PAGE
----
14. Cali Ron says:

    “The God of the bible is the only true God”. Bold statement, but completely unsupported by any facts. The only true god’s are the one’s in believers deluded minds.

  15. Robster says:

    Hang on Mr. Trey, the deity marketplace is a big one, there are literally thousand of available gods, each one can be moulded to match each believer’s particular views and match each believer’s favourite dislikes. No matter what a believer desires to hate, there’s a god just right for them. To say that piece of capricious nastiness in that bible thingy is the only real one is a bit of a stretch.

  16. Atabale says:

    Mr Trey, something is either science, or it is not. That is the beauty of the scientific method. Evolution today, is science. It philosophical under pinning would have been a proposition, in other words seaming a bit counter intuitive, until proof could be brought forth.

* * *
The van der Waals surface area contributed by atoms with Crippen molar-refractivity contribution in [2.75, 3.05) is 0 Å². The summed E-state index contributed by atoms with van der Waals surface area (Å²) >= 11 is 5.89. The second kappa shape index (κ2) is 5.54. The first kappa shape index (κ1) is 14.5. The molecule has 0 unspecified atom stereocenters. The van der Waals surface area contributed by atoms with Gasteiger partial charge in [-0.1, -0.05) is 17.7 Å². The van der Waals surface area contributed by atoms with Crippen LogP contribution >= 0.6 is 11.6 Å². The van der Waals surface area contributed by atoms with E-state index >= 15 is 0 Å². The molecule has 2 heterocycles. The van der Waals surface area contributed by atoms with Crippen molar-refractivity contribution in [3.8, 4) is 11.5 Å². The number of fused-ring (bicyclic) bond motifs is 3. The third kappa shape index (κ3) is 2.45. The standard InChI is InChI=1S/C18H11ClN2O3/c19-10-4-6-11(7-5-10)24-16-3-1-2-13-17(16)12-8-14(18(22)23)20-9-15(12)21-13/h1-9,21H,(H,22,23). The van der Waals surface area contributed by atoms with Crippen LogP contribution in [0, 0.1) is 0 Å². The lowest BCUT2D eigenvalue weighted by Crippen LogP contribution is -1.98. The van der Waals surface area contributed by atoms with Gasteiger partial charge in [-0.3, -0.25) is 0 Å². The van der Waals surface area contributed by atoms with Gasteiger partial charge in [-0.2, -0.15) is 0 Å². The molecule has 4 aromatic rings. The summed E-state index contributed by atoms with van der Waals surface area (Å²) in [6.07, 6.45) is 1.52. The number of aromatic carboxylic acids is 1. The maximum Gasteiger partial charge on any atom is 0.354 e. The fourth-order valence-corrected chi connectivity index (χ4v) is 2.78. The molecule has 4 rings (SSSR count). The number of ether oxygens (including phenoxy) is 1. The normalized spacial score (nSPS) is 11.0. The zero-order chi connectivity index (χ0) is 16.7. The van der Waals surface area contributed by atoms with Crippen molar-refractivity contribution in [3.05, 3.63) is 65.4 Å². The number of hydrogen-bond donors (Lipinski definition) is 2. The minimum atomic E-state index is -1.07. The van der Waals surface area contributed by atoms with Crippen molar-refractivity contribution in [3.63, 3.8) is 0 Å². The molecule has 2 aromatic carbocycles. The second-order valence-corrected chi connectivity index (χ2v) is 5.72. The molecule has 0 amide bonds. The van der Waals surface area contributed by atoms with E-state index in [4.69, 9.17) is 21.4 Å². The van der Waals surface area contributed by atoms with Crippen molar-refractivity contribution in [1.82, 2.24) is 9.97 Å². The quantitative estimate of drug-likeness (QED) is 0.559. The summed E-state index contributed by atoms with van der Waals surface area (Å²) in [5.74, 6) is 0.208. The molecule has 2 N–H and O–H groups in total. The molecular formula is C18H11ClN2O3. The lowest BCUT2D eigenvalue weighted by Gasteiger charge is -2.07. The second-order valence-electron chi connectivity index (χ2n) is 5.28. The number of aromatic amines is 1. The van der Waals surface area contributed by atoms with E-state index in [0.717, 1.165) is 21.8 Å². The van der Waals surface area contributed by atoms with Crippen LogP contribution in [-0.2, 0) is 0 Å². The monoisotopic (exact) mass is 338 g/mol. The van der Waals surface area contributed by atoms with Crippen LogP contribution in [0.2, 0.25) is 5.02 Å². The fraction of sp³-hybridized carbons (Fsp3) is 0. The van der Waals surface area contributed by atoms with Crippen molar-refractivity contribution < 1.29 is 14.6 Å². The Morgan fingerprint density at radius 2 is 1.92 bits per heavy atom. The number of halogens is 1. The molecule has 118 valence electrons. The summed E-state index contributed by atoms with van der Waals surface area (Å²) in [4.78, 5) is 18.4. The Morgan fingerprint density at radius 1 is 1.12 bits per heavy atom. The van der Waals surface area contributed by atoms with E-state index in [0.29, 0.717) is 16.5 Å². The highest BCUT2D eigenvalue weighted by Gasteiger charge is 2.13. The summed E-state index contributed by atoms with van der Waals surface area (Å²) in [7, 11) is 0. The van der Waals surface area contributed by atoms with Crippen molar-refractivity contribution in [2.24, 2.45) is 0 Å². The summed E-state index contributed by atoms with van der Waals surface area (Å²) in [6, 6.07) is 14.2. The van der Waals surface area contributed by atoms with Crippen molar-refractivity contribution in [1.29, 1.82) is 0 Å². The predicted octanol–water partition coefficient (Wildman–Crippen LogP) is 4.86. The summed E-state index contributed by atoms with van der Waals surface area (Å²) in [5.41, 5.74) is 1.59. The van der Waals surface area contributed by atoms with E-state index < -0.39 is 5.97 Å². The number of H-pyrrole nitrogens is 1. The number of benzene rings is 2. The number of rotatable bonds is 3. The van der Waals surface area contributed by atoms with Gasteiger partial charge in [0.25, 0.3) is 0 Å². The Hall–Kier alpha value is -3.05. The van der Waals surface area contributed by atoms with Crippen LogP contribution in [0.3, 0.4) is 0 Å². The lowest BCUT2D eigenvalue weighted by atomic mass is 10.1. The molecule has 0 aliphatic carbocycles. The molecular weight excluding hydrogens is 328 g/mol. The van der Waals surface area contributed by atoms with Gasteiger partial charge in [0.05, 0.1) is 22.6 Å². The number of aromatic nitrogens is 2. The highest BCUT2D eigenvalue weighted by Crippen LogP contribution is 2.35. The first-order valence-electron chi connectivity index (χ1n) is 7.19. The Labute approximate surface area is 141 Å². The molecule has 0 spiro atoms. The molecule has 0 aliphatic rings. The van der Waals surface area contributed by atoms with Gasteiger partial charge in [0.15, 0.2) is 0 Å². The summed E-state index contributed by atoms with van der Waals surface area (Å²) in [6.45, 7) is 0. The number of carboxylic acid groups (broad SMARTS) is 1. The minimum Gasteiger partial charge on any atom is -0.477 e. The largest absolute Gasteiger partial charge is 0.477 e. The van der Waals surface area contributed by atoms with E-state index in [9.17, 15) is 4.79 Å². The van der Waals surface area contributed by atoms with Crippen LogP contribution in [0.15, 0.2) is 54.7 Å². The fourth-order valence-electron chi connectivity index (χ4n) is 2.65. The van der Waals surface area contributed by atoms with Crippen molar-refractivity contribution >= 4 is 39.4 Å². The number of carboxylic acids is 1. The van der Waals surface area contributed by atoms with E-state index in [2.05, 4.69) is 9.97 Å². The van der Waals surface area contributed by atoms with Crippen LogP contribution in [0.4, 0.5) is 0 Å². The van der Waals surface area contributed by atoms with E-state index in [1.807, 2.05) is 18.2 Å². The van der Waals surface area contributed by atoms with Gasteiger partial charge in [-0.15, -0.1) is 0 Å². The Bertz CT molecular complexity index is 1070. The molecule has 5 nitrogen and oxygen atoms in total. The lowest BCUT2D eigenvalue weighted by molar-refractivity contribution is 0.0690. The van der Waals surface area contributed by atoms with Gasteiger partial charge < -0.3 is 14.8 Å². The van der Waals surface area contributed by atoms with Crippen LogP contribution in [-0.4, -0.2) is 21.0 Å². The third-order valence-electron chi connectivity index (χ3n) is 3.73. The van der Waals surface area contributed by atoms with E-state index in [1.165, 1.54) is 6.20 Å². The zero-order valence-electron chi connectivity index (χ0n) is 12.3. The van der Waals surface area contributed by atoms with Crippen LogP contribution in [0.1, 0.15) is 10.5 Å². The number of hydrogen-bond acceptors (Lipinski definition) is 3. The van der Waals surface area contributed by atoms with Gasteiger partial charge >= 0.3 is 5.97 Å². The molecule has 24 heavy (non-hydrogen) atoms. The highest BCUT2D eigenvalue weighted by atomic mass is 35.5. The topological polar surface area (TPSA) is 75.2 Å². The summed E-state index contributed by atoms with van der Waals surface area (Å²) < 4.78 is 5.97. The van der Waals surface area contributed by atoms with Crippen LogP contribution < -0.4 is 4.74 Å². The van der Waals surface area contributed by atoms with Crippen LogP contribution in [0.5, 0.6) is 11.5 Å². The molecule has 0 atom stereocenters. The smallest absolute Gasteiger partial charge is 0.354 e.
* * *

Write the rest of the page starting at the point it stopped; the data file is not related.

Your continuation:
17. 1859 says:

    @ Mr. Trey: I say this without any intention to make you feel bad or inadequate, but if you think evolution has more to do with faith than fact, then you do not understand how evolution works, ‘Faith’ is the cosy, cotton-wool retreat of those who find it too hard to understand the facts, how they are linked together, what they mean, what they imply, etc. This is why science and religion make bad bed-fellows. Throw away faith and there is nothing left to do but think.